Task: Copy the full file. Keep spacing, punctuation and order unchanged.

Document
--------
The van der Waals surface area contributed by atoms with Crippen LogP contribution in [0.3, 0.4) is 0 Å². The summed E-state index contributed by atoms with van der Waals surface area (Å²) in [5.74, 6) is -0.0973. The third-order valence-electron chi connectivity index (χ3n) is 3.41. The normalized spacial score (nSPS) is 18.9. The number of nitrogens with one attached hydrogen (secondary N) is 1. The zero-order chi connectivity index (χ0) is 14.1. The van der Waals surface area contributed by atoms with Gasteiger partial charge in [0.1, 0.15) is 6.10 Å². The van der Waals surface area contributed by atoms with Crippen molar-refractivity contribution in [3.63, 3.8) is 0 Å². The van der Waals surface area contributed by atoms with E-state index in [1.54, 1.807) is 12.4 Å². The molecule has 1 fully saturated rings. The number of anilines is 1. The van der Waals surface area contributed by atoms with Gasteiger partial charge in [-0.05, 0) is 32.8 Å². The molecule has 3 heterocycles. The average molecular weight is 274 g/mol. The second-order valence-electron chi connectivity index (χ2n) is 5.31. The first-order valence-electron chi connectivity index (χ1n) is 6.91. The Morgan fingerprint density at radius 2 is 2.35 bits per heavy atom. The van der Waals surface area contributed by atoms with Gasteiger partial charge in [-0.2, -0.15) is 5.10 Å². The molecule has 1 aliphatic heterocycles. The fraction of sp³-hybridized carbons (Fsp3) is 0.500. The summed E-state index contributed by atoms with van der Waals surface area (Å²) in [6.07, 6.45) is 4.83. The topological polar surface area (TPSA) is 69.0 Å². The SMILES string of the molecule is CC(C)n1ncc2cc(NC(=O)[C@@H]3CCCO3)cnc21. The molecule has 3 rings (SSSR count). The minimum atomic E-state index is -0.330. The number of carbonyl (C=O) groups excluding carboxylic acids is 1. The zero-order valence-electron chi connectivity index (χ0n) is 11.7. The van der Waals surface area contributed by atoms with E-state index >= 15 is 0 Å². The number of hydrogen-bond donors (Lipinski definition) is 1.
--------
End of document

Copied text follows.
The van der Waals surface area contributed by atoms with Crippen LogP contribution in [0.3, 0.4) is 0 Å². The summed E-state index contributed by atoms with van der Waals surface area (Å²) in [5.74, 6) is -0.0973. The third-order valence-electron chi connectivity index (χ3n) is 3.41. The normalized spacial score (nSPS) is 18.9. The number of nitrogens with one attached hydrogen (secondary N) is 1. The zero-order chi connectivity index (χ0) is 14.1. The van der Waals surface area contributed by atoms with Gasteiger partial charge in [0.1, 0.15) is 6.10 Å². The van der Waals surface area contributed by atoms with Crippen molar-refractivity contribution in [3.63, 3.8) is 0 Å². The van der Waals surface area contributed by atoms with E-state index in [1.54, 1.807) is 12.4 Å². The molecule has 1 fully saturated rings. The number of anilines is 1. The van der Waals surface area contributed by atoms with Gasteiger partial charge in [-0.05, 0) is 32.8 Å². The molecule has 3 heterocycles. The average molecular weight is 274 g/mol. The second-order valence-electron chi connectivity index (χ2n) is 5.31. The first-order valence-electron chi connectivity index (χ1n) is 6.91. The Morgan fingerprint density at radius 2 is 2.35 bits per heavy atom. The van der Waals surface area contributed by atoms with Gasteiger partial charge in [-0.2, -0.15) is 5.10 Å². The molecule has 1 aliphatic heterocycles. The fraction of sp³-hybridized carbons (Fsp3) is 0.500. The summed E-state index contributed by atoms with van der Waals surface area (Å²) in [6.07, 6.45) is 4.83. The topological polar surface area (TPSA) is 69.0 Å². The SMILES string of the molecule is CC(C)n1ncc2cc(NC(=O)[C@@H]3CCCO3)cnc21. The molecule has 3 rings (SSSR count). The minimum atomic E-state index is -0.330. The number of carbonyl (C=O) groups excluding carboxylic acids is 1. The zero-order valence-electron chi connectivity index (χ0n) is 11.7. The van der Waals surface area contributed by atoms with E-state index >= 15 is 0 Å². The number of hydrogen-bond donors (Lipinski definition) is 1.